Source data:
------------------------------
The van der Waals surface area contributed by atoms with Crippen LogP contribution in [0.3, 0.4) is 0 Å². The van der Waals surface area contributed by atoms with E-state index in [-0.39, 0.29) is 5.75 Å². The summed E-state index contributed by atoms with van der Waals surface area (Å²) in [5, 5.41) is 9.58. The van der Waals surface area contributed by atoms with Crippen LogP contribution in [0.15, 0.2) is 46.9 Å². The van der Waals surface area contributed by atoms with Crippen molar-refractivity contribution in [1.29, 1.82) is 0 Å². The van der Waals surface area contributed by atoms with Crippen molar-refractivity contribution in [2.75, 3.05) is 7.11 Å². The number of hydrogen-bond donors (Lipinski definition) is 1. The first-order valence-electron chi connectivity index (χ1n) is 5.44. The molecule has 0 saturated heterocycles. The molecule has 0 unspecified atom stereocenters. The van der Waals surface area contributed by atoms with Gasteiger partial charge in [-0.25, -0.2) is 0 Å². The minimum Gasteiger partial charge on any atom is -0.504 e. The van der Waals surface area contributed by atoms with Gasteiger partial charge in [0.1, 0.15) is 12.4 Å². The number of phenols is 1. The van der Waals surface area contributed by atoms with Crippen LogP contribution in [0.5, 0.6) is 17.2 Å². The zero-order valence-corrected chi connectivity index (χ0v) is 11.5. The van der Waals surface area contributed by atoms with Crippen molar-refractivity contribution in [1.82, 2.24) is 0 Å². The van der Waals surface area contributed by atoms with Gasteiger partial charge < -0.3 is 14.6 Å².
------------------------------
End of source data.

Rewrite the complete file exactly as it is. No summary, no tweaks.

The van der Waals surface area contributed by atoms with Crippen LogP contribution in [0.3, 0.4) is 0 Å². The van der Waals surface area contributed by atoms with E-state index in [-0.39, 0.29) is 5.75 Å². The summed E-state index contributed by atoms with van der Waals surface area (Å²) in [5, 5.41) is 9.58. The van der Waals surface area contributed by atoms with Crippen LogP contribution in [0.15, 0.2) is 46.9 Å². The van der Waals surface area contributed by atoms with Crippen molar-refractivity contribution in [1.29, 1.82) is 0 Å². The van der Waals surface area contributed by atoms with Crippen molar-refractivity contribution in [2.75, 3.05) is 7.11 Å². The number of hydrogen-bond donors (Lipinski definition) is 1. The first-order valence-electron chi connectivity index (χ1n) is 5.44. The molecule has 0 saturated heterocycles. The molecule has 0 unspecified atom stereocenters. The van der Waals surface area contributed by atoms with Gasteiger partial charge in [-0.25, -0.2) is 0 Å². The minimum Gasteiger partial charge on any atom is -0.504 e. The van der Waals surface area contributed by atoms with Gasteiger partial charge in [0.1, 0.15) is 12.4 Å². The number of phenols is 1. The van der Waals surface area contributed by atoms with Crippen LogP contribution in [0.5, 0.6) is 17.2 Å². The zero-order valence-corrected chi connectivity index (χ0v) is 11.5. The van der Waals surface area contributed by atoms with Crippen molar-refractivity contribution in [1.82, 2.24) is 0 Å². The van der Waals surface area contributed by atoms with Gasteiger partial charge < -0.3 is 14.6 Å².